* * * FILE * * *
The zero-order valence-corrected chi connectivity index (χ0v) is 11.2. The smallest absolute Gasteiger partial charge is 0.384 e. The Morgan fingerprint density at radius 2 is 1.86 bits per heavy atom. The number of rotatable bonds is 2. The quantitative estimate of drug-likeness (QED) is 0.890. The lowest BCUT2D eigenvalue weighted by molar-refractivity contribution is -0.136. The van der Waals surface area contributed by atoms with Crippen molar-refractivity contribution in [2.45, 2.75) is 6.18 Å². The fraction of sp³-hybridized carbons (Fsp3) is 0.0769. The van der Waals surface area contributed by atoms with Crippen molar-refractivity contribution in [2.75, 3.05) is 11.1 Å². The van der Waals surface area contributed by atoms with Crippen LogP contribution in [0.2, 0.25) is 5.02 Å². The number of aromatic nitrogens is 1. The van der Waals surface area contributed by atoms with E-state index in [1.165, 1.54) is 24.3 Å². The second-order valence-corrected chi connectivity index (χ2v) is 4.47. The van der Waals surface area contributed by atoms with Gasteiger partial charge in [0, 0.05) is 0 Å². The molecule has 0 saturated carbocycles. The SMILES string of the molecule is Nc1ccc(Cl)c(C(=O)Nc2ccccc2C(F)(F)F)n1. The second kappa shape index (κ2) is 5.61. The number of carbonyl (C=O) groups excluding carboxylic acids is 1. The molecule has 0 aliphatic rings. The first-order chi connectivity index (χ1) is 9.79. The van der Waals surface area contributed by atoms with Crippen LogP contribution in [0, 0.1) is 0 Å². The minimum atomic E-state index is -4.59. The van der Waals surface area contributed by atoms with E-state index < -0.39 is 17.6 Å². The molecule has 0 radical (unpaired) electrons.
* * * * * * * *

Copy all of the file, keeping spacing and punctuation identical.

The zero-order valence-corrected chi connectivity index (χ0v) is 11.2. The smallest absolute Gasteiger partial charge is 0.384 e. The Morgan fingerprint density at radius 2 is 1.86 bits per heavy atom. The number of rotatable bonds is 2. The quantitative estimate of drug-likeness (QED) is 0.890. The lowest BCUT2D eigenvalue weighted by molar-refractivity contribution is -0.136. The van der Waals surface area contributed by atoms with Crippen molar-refractivity contribution in [2.45, 2.75) is 6.18 Å². The fraction of sp³-hybridized carbons (Fsp3) is 0.0769. The van der Waals surface area contributed by atoms with Crippen molar-refractivity contribution in [2.75, 3.05) is 11.1 Å². The van der Waals surface area contributed by atoms with Crippen LogP contribution in [0.2, 0.25) is 5.02 Å². The number of aromatic nitrogens is 1. The van der Waals surface area contributed by atoms with E-state index in [1.165, 1.54) is 24.3 Å². The second-order valence-corrected chi connectivity index (χ2v) is 4.47. The van der Waals surface area contributed by atoms with Gasteiger partial charge in [0, 0.05) is 0 Å². The molecule has 0 saturated carbocycles. The SMILES string of the molecule is Nc1ccc(Cl)c(C(=O)Nc2ccccc2C(F)(F)F)n1. The second kappa shape index (κ2) is 5.61. The number of carbonyl (C=O) groups excluding carboxylic acids is 1. The molecule has 0 aliphatic rings. The first-order chi connectivity index (χ1) is 9.79. The van der Waals surface area contributed by atoms with Crippen LogP contribution in [0, 0.1) is 0 Å². The minimum atomic E-state index is -4.59. The van der Waals surface area contributed by atoms with E-state index < -0.39 is 17.6 Å². The molecule has 0 radical (unpaired) electrons.